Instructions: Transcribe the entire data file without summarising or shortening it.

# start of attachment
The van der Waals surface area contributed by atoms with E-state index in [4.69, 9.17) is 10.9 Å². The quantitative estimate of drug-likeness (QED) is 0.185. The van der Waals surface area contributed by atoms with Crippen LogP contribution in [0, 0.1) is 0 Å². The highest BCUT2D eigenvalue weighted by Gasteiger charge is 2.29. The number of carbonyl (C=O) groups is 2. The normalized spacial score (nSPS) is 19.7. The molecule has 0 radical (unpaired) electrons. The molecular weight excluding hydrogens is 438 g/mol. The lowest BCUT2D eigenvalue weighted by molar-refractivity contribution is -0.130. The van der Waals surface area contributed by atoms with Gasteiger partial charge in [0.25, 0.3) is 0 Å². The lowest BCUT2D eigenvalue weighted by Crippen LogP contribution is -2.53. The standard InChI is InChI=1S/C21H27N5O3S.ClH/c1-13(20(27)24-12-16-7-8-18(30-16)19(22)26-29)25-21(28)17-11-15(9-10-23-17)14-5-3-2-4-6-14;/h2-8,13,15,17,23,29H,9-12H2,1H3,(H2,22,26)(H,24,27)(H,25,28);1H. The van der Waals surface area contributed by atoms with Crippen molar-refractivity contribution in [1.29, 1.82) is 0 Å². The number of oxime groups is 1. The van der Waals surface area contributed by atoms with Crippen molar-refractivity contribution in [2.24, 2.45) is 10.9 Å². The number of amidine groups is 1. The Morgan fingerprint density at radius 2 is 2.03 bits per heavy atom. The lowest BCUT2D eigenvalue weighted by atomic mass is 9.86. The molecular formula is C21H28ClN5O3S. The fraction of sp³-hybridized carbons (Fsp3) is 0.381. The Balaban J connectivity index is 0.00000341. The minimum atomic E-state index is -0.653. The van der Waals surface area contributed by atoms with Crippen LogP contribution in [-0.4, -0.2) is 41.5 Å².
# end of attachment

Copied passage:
The van der Waals surface area contributed by atoms with E-state index in [4.69, 9.17) is 10.9 Å². The quantitative estimate of drug-likeness (QED) is 0.185. The van der Waals surface area contributed by atoms with Crippen LogP contribution in [0, 0.1) is 0 Å². The highest BCUT2D eigenvalue weighted by Gasteiger charge is 2.29. The number of carbonyl (C=O) groups is 2. The normalized spacial score (nSPS) is 19.7. The molecule has 0 radical (unpaired) electrons. The molecular weight excluding hydrogens is 438 g/mol. The lowest BCUT2D eigenvalue weighted by molar-refractivity contribution is -0.130. The van der Waals surface area contributed by atoms with Gasteiger partial charge in [0.25, 0.3) is 0 Å². The lowest BCUT2D eigenvalue weighted by Crippen LogP contribution is -2.53. The standard InChI is InChI=1S/C21H27N5O3S.ClH/c1-13(20(27)24-12-16-7-8-18(30-16)19(22)26-29)25-21(28)17-11-15(9-10-23-17)14-5-3-2-4-6-14;/h2-8,13,15,17,23,29H,9-12H2,1H3,(H2,22,26)(H,24,27)(H,25,28);1H. The van der Waals surface area contributed by atoms with Crippen molar-refractivity contribution in [1.29, 1.82) is 0 Å². The number of oxime groups is 1. The van der Waals surface area contributed by atoms with Crippen molar-refractivity contribution in [2.24, 2.45) is 10.9 Å². The number of amidine groups is 1. The Morgan fingerprint density at radius 2 is 2.03 bits per heavy atom. The lowest BCUT2D eigenvalue weighted by atomic mass is 9.86. The molecular formula is C21H28ClN5O3S. The fraction of sp³-hybridized carbons (Fsp3) is 0.381. The Balaban J connectivity index is 0.00000341. The minimum atomic E-state index is -0.653. The van der Waals surface area contributed by atoms with Crippen LogP contribution in [-0.4, -0.2) is 41.5 Å².